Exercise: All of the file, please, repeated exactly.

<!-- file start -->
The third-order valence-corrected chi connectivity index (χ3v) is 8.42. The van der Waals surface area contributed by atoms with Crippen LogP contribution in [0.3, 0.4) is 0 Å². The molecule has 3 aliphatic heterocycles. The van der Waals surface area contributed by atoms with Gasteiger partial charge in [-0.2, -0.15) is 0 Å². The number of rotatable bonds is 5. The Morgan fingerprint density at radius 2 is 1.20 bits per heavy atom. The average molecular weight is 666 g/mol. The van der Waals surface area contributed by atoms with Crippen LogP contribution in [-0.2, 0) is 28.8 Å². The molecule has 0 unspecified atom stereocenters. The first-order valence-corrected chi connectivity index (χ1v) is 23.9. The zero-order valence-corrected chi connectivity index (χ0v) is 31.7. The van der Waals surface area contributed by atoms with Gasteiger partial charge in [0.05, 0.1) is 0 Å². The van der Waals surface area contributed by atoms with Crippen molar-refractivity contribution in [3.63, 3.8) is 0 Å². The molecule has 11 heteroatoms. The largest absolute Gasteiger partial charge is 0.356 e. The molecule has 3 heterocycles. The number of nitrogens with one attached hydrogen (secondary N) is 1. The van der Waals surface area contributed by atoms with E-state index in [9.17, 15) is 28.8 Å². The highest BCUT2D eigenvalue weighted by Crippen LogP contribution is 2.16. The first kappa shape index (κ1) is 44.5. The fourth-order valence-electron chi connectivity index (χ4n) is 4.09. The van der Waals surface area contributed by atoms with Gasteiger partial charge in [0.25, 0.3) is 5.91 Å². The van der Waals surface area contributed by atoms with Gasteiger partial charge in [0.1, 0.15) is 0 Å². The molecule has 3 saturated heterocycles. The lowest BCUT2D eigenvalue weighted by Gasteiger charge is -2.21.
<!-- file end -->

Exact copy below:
The third-order valence-corrected chi connectivity index (χ3v) is 8.42. The van der Waals surface area contributed by atoms with Crippen LogP contribution in [0.3, 0.4) is 0 Å². The molecule has 3 aliphatic heterocycles. The van der Waals surface area contributed by atoms with Gasteiger partial charge in [-0.2, -0.15) is 0 Å². The number of rotatable bonds is 5. The Morgan fingerprint density at radius 2 is 1.20 bits per heavy atom. The average molecular weight is 666 g/mol. The van der Waals surface area contributed by atoms with Crippen LogP contribution in [-0.2, 0) is 28.8 Å². The molecule has 0 unspecified atom stereocenters. The first-order valence-corrected chi connectivity index (χ1v) is 23.9. The zero-order valence-corrected chi connectivity index (χ0v) is 31.7. The van der Waals surface area contributed by atoms with Gasteiger partial charge in [0.05, 0.1) is 0 Å². The van der Waals surface area contributed by atoms with Crippen molar-refractivity contribution in [3.63, 3.8) is 0 Å². The molecule has 11 heteroatoms. The largest absolute Gasteiger partial charge is 0.356 e. The molecule has 3 heterocycles. The number of nitrogens with one attached hydrogen (secondary N) is 1. The van der Waals surface area contributed by atoms with E-state index in [9.17, 15) is 28.8 Å². The highest BCUT2D eigenvalue weighted by Crippen LogP contribution is 2.16. The first kappa shape index (κ1) is 44.5. The fourth-order valence-electron chi connectivity index (χ4n) is 4.09. The van der Waals surface area contributed by atoms with Gasteiger partial charge in [0.25, 0.3) is 5.91 Å². The van der Waals surface area contributed by atoms with Gasteiger partial charge in [0.1, 0.15) is 0 Å². The molecule has 3 saturated heterocycles. The lowest BCUT2D eigenvalue weighted by Gasteiger charge is -2.21.